- Canadian authorities said they charged a driver for dangerous driving after they appeared to be sleeping while his Tesla Model S drove on Autopilot.
- It's the latest in a long string of incidents involving abuse of the assisted-driving software.
- In some cases, there have been accidents and deaths. Tesla maintains the software is not misleading.
- "The people who misuse Autopilot, it's not because they're new to it and don't understand it," Elon Musk told Automotive News in July in response to criticism of the feature's name.
- Visit Business Insider's homepage for more stories.
A driver in Canada is the latest to be caught appearing to abuse Tesla's Autopilot functionality.
Authorities in the Canadian province of Alberta say the driver of a Model S was charged with dangerous driving after being caught speeding with the front seats fully reclined and appearing to be asleep.
"The car appeared to be self-driving, travelling over 140 km/h [86 mph] with both front seats completely reclined & occupants appeared to be asleep," RCMP Alberta said on Twitter.
—RCMP Alberta (@RCMPAlberta) September 17, 2020
"Nobody was looking out the windshield to see where the car was going," a RCMP sergeant told CBC. "I've been in policing for over 23 years and the majority of that in traffic law enforcement, and I'm speechless.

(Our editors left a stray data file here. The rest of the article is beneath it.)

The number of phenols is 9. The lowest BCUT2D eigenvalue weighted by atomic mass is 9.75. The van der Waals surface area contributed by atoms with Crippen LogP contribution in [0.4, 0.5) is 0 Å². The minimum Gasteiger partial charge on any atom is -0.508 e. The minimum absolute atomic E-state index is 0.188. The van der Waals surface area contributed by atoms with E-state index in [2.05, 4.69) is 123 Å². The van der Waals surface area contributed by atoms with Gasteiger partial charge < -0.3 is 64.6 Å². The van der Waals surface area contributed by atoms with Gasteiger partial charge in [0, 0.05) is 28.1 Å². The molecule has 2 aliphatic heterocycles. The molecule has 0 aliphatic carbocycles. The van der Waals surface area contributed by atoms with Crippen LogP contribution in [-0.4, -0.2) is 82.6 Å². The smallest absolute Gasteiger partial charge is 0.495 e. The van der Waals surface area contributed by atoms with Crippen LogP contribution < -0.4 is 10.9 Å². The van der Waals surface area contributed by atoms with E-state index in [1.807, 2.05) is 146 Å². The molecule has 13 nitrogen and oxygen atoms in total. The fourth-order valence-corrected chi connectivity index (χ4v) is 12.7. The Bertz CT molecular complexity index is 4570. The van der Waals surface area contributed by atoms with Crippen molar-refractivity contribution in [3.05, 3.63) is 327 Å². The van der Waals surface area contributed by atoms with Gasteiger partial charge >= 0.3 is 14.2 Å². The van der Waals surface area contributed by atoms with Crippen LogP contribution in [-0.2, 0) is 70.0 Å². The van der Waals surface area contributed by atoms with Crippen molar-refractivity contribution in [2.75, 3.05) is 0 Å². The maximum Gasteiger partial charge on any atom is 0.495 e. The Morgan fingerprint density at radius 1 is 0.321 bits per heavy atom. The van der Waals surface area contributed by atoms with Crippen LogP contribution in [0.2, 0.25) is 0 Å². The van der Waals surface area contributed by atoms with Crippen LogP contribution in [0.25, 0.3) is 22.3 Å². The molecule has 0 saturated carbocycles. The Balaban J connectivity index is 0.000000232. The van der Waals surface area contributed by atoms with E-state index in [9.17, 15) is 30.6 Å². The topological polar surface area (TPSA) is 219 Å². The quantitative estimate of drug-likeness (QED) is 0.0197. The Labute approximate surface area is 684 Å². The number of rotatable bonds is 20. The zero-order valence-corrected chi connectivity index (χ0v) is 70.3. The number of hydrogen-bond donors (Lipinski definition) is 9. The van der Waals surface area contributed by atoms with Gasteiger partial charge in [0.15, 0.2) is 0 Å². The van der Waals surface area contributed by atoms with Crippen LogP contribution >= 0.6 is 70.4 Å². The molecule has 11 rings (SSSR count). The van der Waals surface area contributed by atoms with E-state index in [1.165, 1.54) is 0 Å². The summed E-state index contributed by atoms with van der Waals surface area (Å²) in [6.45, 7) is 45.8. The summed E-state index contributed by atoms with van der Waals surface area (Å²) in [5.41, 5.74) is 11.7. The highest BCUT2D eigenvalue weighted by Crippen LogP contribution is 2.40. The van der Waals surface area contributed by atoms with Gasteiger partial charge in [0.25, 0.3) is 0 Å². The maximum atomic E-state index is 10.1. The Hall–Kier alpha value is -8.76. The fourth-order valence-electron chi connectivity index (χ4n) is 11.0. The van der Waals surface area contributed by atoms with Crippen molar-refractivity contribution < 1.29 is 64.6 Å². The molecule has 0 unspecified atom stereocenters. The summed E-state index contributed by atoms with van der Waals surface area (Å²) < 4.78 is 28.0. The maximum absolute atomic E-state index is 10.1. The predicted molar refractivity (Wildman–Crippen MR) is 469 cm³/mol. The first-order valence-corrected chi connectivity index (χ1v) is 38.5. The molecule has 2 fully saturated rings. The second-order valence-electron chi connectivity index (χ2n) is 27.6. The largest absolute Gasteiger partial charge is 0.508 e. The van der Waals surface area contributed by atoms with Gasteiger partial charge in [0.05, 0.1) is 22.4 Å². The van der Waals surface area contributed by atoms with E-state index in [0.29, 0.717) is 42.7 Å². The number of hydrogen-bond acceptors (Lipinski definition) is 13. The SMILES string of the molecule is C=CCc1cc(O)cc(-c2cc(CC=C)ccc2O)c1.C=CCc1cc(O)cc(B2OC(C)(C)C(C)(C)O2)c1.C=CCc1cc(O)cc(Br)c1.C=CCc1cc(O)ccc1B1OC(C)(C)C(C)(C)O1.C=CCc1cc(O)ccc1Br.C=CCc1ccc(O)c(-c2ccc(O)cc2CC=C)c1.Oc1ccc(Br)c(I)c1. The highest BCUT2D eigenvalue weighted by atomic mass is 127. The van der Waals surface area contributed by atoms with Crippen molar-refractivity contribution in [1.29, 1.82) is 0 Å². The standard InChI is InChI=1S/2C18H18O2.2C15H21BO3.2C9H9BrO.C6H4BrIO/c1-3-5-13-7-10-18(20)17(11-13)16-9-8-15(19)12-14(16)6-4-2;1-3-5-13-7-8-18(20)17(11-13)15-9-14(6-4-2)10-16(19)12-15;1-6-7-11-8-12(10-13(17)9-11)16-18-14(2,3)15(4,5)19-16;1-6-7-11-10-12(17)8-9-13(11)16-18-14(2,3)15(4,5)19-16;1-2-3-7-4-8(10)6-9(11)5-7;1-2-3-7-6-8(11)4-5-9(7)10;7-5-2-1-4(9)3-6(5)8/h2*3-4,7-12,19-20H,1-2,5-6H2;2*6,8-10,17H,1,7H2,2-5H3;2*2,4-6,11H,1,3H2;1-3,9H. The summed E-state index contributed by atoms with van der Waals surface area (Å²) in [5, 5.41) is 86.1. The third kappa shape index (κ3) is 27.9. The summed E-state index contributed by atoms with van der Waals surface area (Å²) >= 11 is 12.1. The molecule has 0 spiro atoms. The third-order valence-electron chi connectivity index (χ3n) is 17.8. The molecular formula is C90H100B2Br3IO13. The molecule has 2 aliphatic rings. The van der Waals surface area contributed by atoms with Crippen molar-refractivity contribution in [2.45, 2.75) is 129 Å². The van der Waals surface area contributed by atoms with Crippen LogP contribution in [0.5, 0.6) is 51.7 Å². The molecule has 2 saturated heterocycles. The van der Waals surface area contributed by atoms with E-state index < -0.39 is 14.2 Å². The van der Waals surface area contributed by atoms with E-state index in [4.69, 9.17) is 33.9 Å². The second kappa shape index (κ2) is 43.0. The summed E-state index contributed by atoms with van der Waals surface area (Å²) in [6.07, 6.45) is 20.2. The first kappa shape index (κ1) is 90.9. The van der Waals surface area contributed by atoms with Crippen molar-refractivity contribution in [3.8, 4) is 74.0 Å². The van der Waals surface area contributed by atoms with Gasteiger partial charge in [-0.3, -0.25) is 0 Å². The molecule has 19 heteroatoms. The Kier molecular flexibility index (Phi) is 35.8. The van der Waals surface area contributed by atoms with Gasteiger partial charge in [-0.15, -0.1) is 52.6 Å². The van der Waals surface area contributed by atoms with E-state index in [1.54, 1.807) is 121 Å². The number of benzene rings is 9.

The incident is the latest in a string of accidents and criminal charges to come from misuse of Tesla's assisted-driving software, which requires drivers remain attentive. The system will notify a driver to remain attentive if it detects they've been distracted, and will eventually pull the car over if no input is received, Tesla says.
Last month in North Carolina a Tesla slammed into a police car during a traffic stop as the driver behind the wheel watched a movie, authorities said. And, in June, a similar crash occurred in Massachusetts.
Still, drivers have found plenty of simple ways to bypass the system's safety features. CEO Elon Musk's own comments about the software's current and future capabilities have also come under fire by consumer safety groups who call them misleading.
"The people who misuse Autopilot, it's not because they're new to it and don't understand it," Musk told Automotive News in July of the criticism.
"The people who first use Autopilot are extremely paranoid about it. It's not like, 'If you just introduced a different name, I would have really treated it differently.' If something goes wrong with Autopilot, it's because someone is misusing it and using it directly contrary to how we've said it should be used."
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